- Got a Raise? Congrats. Now Boost Your Retirement Contribution
- Nearly 1 in 3 US Adults Have No Retirement Savings
- Worried You’ll Outlive Your Money? There’s Insurance for That
- Open Enrollment: Your Company’s Flexible Spending Account Is Probably Better Than It Used to Be
- Lower Your Cable Bill With Techniques A Hostage Negotiator Uses
- 7 Ways to Build Your Credit Score Without a Credit Card
Eat your fruits and veggies, exercise and donate to your 401(k). It turns out that you may be able to predict an individual’s physical health by examining their behavior when it comes to saving for their financial future.
A recent study in Psychological Science found that people who contribute to their retirement plans are more likely to take the necessary steps to improve their physical health.
“Employees who saved for the future by contributing to a 401(k) showed improvements in their abnormal blood test results and health behaviors approximately 27 percent more often than noncontributors did,” the study said.
The study offers an insight into people who are willing to sacrifice now in an effort to provide themselves a healthy financial future.
“It suggests that there is something very abstract and fundamental about caring for the future,” said Gretchen Chapman, an editor for the journal and a psychology professor at Rutgers University. “The sort of person who invests in retirement is the sort of person who takes care of their health.”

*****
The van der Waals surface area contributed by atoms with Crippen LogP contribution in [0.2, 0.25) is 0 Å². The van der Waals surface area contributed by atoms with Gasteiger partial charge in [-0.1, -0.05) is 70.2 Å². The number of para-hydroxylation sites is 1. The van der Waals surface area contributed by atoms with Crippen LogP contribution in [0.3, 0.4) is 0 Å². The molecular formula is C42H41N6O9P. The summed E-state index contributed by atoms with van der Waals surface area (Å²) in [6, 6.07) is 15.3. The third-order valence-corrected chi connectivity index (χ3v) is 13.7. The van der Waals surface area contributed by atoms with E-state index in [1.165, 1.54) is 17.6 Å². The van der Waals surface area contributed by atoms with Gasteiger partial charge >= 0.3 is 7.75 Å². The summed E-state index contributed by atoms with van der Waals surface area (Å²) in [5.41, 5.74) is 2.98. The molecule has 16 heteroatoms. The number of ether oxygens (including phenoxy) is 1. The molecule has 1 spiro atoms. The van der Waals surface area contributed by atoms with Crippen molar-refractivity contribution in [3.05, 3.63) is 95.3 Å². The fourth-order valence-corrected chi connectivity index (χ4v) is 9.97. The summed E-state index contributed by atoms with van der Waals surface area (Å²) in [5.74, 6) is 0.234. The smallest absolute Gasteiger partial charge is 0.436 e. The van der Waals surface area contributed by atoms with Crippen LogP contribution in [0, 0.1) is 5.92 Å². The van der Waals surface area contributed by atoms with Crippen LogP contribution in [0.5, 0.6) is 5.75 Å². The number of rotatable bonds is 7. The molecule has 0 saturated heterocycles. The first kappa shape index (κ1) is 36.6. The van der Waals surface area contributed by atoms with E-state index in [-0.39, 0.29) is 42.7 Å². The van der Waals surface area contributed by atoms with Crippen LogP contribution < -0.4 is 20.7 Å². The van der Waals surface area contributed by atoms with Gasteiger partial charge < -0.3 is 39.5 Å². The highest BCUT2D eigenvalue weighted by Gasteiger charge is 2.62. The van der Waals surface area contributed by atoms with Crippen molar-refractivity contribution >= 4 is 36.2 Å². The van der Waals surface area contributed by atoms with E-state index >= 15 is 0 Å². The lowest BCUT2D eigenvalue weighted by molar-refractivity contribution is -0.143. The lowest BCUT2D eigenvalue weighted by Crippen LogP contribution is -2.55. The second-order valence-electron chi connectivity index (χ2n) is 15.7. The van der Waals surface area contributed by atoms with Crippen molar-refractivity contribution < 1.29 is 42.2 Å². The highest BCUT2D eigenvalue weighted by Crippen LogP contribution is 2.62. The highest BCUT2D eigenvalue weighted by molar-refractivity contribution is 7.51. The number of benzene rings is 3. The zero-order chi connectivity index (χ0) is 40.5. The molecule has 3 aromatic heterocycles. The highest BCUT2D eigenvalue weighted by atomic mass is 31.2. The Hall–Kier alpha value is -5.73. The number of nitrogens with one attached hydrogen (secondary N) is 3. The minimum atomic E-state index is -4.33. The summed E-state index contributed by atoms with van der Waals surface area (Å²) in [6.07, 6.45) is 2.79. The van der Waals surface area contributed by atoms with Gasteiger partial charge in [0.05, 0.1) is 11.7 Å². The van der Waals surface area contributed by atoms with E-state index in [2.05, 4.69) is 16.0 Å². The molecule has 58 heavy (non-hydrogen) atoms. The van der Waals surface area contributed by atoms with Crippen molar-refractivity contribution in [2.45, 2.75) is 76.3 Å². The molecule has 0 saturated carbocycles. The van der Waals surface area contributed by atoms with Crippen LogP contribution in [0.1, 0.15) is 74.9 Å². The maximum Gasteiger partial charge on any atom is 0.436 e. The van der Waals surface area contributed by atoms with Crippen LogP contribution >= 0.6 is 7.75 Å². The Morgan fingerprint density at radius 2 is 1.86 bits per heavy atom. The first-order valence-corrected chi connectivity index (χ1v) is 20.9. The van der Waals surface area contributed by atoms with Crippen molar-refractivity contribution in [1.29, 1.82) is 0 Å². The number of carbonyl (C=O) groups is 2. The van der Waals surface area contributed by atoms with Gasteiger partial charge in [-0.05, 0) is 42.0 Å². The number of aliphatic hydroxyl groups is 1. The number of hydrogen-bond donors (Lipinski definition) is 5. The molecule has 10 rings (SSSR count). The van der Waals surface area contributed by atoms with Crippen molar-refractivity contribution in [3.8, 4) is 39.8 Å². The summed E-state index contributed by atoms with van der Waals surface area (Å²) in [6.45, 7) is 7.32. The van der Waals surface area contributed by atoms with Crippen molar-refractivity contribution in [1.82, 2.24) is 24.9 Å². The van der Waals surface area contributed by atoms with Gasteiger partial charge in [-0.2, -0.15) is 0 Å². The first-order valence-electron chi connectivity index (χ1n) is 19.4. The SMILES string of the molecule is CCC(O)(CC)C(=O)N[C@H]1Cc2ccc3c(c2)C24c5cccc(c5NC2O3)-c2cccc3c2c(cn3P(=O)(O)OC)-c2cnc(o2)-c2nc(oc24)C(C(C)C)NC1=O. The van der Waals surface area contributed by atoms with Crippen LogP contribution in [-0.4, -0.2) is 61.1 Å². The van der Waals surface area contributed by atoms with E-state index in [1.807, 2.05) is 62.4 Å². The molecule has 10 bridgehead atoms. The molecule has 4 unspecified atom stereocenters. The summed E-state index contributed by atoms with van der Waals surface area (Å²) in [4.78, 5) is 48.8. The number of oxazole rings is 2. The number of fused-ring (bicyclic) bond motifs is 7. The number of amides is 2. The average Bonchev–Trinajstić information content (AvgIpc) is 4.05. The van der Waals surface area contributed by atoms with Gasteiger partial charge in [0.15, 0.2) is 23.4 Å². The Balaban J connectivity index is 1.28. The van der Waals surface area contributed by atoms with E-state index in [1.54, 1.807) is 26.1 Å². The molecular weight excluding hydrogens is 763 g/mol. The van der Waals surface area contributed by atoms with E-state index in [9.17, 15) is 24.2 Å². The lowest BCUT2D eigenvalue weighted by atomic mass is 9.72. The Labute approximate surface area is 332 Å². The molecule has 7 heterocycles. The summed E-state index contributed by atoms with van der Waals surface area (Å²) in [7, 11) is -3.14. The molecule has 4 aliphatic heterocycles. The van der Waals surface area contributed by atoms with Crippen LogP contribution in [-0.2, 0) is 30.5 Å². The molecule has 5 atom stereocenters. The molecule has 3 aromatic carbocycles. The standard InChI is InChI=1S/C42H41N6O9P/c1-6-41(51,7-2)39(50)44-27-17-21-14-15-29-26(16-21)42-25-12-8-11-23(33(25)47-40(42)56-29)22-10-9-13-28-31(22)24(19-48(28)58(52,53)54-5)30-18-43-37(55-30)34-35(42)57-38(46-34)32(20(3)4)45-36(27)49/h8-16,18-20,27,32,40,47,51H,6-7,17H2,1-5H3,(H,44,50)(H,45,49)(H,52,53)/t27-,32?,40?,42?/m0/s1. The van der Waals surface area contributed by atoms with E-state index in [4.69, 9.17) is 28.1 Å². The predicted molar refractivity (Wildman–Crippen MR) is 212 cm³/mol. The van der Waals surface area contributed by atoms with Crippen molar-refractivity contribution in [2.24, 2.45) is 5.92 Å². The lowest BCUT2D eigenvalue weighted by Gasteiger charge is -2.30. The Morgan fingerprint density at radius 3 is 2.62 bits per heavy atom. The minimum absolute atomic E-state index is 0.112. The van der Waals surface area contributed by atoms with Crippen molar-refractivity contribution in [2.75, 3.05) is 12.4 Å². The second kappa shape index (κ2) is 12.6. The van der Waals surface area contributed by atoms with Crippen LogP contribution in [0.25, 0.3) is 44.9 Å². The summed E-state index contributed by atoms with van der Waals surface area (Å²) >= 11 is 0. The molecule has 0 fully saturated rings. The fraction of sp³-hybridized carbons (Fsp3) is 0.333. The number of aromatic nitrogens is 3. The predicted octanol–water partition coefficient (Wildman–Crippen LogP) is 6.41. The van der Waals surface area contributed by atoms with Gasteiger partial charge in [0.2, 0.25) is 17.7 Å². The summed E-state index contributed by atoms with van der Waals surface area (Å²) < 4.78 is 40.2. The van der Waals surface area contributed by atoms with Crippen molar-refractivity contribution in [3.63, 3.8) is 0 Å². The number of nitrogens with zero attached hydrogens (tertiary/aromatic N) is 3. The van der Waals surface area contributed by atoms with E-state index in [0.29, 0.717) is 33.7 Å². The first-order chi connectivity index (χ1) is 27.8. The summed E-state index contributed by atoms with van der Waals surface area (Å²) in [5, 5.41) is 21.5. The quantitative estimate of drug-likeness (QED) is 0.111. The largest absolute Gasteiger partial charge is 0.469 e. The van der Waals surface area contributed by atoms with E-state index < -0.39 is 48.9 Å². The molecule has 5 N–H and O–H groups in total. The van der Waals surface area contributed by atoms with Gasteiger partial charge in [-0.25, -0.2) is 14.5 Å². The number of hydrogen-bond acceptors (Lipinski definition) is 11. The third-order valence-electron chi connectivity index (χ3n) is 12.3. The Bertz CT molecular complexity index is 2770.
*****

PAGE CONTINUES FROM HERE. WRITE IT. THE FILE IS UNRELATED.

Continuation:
Tennessean contributor Phoebe Venable, a financial analyst and president and COO of CapWealth Advisors LLC, said unhealthy choices, like smoking or overeating, are expensive. She also noted:
Financial problems can lead to health problems and vice versa, a cycle that can become a costly Catch-22. Financial stress can cause anxiety, migraines, insomnia and other physical ailments. It also can mean skipping routine medical checkups, not discovering important issues about your health and making poor dietary and other lifestyle choices. Over time, this can lead to bigger, costlier health problems, which in turn can produce ever-greater financial distress.
Venable, recognizing that too much focus on earning can potentially be unhealthy, recommends finding a balance between work and play.
“Be responsible about your career and your physical well-being by exercising, eating right and taking time to relax and enjoy life,” she said.
How does the health-wealth link play out in your life? Do you agree with the study’s conclusions? Share your comments below or on our Facebook page.